Buhen was an ancient Egyptian settlement situated on the West bank of the Nile below (to the North of) the Second Cataract in what is now Northern State, Sudan. On the East bank, across the river, there was another ancient settlement, where the town of Wadi Halfa now stands.
In the Old Kingdom (about 2686–2181 BC) it was the site of a small trading post in Nubia that was also used for copper working. The settlement may have been established during the reign of Sneferu (4th dynasty). Nevertheless, there is evidence of still earlier, 2nd dynasty, occupation at Buhen.
An archaeological investigation in 1962 revealed what was described as an ancient copper 'factory'.
Senusret III conducted four campaigns into Kush and established a line of forts within signalling distance of one another; Buhen was the northernmost of these. The other forts along the banks were Mirgissa, Shalfak, Uronarti, Askut, Dabenarti, Semna, and Kumma. The Kushites captured Buhen during the 13th dynasty, and held it until Ahmose I recaptured it at the beginning of the 18th dynasty. It was stormed and recaptured by indigenous forces at the end of Egypt's 20th dynasty.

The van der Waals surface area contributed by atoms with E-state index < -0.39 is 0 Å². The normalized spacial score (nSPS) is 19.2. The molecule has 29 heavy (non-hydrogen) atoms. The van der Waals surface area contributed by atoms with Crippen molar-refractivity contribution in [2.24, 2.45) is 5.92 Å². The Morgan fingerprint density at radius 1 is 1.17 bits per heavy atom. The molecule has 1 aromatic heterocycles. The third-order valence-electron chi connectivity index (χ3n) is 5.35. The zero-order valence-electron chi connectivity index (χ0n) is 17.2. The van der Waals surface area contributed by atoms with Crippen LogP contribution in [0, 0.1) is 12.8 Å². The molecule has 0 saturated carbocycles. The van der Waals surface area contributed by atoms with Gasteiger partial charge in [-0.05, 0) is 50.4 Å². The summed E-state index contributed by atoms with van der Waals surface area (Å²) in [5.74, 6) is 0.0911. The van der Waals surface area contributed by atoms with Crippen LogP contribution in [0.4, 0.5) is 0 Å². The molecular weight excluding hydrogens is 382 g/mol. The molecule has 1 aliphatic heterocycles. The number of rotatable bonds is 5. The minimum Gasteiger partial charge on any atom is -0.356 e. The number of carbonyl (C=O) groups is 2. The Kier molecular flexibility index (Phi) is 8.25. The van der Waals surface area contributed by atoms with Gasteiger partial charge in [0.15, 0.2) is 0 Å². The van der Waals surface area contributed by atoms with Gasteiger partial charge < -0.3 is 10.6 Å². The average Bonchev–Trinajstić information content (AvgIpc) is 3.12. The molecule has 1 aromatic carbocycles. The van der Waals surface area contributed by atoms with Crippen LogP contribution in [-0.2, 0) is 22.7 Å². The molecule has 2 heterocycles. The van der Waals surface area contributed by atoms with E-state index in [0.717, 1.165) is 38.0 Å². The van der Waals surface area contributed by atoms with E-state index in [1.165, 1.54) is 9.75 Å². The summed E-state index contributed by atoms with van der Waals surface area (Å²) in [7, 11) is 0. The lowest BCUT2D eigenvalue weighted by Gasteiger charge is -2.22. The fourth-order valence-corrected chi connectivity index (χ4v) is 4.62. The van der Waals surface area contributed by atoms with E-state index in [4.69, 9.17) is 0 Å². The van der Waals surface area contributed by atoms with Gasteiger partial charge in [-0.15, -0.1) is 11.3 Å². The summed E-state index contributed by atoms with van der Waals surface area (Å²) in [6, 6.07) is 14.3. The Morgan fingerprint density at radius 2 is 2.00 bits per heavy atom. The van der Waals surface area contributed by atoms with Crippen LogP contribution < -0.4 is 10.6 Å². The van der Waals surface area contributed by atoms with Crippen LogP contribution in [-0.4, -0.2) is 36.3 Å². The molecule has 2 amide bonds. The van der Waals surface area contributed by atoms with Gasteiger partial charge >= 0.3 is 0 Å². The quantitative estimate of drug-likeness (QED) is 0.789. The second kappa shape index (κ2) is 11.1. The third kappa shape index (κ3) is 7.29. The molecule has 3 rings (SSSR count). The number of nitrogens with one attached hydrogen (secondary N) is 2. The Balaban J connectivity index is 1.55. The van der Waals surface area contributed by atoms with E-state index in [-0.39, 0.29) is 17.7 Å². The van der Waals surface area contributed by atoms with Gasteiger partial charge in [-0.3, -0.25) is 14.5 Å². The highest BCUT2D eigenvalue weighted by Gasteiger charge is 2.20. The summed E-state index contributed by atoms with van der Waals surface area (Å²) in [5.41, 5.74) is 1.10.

The fortress itself extended more than 150 metres (490 ft) along the west bank of the Nile. It covered 13,000 square metres (140,000 sq ft), and had within its wall a small town laid out in a grid system. At its peak it probably had a population of around 3500 people. The fortress also included the administration for the whole fortified region of the Second Cataract. Its fortifications included a moat three metres deep, drawbridges, bastions, buttresses, ramparts, battlements, loopholes, and a catapult. The walls of the fort were about 5 metres (16 ft) thick and 10 metres (33 ft) high.
The fortress at Buhen is now submerged under Lake Nasser as a result of the construction of the Aswan Dam in 1964. Before the site was covered with water, it was excavated by a team led by Walter Bryan Emery.